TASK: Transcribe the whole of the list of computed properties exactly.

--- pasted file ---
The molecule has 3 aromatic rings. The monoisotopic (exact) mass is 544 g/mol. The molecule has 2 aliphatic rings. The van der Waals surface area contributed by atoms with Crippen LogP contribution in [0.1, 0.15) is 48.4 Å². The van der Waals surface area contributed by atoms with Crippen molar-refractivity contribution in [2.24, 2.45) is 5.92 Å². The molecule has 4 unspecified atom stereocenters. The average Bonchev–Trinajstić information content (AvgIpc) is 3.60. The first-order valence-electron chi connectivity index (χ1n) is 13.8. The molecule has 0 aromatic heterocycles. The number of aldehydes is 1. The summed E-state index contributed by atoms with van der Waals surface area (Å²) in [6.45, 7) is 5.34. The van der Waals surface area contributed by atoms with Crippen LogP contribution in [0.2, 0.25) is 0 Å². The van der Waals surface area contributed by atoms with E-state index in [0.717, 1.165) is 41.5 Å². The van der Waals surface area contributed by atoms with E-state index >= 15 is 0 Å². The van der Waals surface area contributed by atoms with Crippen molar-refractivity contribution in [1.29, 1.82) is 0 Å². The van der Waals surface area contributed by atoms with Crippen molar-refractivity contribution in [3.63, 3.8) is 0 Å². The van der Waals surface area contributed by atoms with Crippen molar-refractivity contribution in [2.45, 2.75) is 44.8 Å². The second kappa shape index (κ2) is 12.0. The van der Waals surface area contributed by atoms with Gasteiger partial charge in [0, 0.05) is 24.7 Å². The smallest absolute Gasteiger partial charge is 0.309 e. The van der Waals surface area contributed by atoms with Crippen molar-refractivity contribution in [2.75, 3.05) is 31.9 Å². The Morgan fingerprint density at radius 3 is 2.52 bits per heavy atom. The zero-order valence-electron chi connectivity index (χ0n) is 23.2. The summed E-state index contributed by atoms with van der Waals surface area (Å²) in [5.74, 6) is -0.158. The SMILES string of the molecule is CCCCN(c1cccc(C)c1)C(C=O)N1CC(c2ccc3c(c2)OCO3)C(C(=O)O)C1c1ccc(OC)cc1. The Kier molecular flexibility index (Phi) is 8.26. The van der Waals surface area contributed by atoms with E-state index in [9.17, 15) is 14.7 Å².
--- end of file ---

The molecule has 3 aromatic rings. The monoisotopic (exact) mass is 544 g/mol. The molecule has 2 aliphatic rings. The van der Waals surface area contributed by atoms with Crippen LogP contribution in [0.1, 0.15) is 48.4 Å². The van der Waals surface area contributed by atoms with Crippen molar-refractivity contribution in [2.24, 2.45) is 5.92 Å². The molecule has 4 unspecified atom stereocenters. The average Bonchev–Trinajstić information content (AvgIpc) is 3.60. The first-order valence-electron chi connectivity index (χ1n) is 13.8. The molecule has 0 aromatic heterocycles. The number of aldehydes is 1. The summed E-state index contributed by atoms with van der Waals surface area (Å²) in [6.45, 7) is 5.34. The van der Waals surface area contributed by atoms with Crippen LogP contribution in [0.2, 0.25) is 0 Å². The van der Waals surface area contributed by atoms with E-state index in [0.717, 1.165) is 41.5 Å². The van der Waals surface area contributed by atoms with E-state index >= 15 is 0 Å². The van der Waals surface area contributed by atoms with Crippen molar-refractivity contribution in [1.29, 1.82) is 0 Å². The van der Waals surface area contributed by atoms with Crippen molar-refractivity contribution in [3.63, 3.8) is 0 Å². The van der Waals surface area contributed by atoms with Crippen molar-refractivity contribution in [2.45, 2.75) is 44.8 Å². The second kappa shape index (κ2) is 12.0. The van der Waals surface area contributed by atoms with Gasteiger partial charge in [0, 0.05) is 24.7 Å². The smallest absolute Gasteiger partial charge is 0.309 e. The van der Waals surface area contributed by atoms with Crippen molar-refractivity contribution in [2.75, 3.05) is 31.9 Å². The Morgan fingerprint density at radius 3 is 2.52 bits per heavy atom. The zero-order valence-electron chi connectivity index (χ0n) is 23.2. The summed E-state index contributed by atoms with van der Waals surface area (Å²) in [5.74, 6) is -0.158. The SMILES string of the molecule is CCCCN(c1cccc(C)c1)C(C=O)N1CC(c2ccc3c(c2)OCO3)C(C(=O)O)C1c1ccc(OC)cc1. The Kier molecular flexibility index (Phi) is 8.26. The van der Waals surface area contributed by atoms with E-state index in [9.17, 15) is 14.7 Å².